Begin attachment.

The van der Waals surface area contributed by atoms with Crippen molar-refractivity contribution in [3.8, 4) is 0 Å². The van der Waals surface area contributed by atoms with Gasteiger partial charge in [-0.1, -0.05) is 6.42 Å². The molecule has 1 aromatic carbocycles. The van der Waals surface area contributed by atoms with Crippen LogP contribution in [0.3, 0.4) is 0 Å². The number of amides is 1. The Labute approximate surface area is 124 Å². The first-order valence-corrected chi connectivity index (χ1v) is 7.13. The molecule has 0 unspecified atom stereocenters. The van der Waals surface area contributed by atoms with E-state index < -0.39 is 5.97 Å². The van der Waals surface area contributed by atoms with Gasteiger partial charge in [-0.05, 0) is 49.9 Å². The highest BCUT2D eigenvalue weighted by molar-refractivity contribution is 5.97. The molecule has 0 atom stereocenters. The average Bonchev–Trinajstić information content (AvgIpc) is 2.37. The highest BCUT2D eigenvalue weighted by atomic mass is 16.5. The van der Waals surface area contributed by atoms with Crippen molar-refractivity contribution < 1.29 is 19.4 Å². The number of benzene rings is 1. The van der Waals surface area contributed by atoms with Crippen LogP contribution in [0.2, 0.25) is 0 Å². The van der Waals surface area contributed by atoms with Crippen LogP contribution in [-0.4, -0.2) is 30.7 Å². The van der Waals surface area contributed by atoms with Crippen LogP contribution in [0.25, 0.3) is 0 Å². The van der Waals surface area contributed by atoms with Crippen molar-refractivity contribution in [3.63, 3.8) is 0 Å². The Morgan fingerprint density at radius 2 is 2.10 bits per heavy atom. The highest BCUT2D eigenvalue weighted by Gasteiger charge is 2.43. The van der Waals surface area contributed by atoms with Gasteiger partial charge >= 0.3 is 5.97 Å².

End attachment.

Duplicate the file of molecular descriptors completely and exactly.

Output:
The van der Waals surface area contributed by atoms with Crippen molar-refractivity contribution in [3.8, 4) is 0 Å². The van der Waals surface area contributed by atoms with Gasteiger partial charge in [-0.1, -0.05) is 6.42 Å². The molecule has 1 aromatic carbocycles. The van der Waals surface area contributed by atoms with Crippen LogP contribution in [0.3, 0.4) is 0 Å². The number of amides is 1. The Labute approximate surface area is 124 Å². The first-order valence-corrected chi connectivity index (χ1v) is 7.13. The molecule has 0 unspecified atom stereocenters. The van der Waals surface area contributed by atoms with E-state index < -0.39 is 5.97 Å². The van der Waals surface area contributed by atoms with Gasteiger partial charge in [-0.05, 0) is 49.9 Å². The highest BCUT2D eigenvalue weighted by molar-refractivity contribution is 5.97. The molecule has 0 atom stereocenters. The average Bonchev–Trinajstić information content (AvgIpc) is 2.37. The highest BCUT2D eigenvalue weighted by atomic mass is 16.5. The van der Waals surface area contributed by atoms with Crippen molar-refractivity contribution < 1.29 is 19.4 Å². The number of benzene rings is 1. The van der Waals surface area contributed by atoms with Crippen LogP contribution in [0.2, 0.25) is 0 Å². The van der Waals surface area contributed by atoms with Crippen LogP contribution in [-0.4, -0.2) is 30.7 Å². The van der Waals surface area contributed by atoms with Crippen LogP contribution in [0.25, 0.3) is 0 Å². The van der Waals surface area contributed by atoms with Crippen molar-refractivity contribution in [3.63, 3.8) is 0 Å². The Morgan fingerprint density at radius 2 is 2.10 bits per heavy atom. The highest BCUT2D eigenvalue weighted by Gasteiger charge is 2.43. The van der Waals surface area contributed by atoms with Gasteiger partial charge >= 0.3 is 5.97 Å².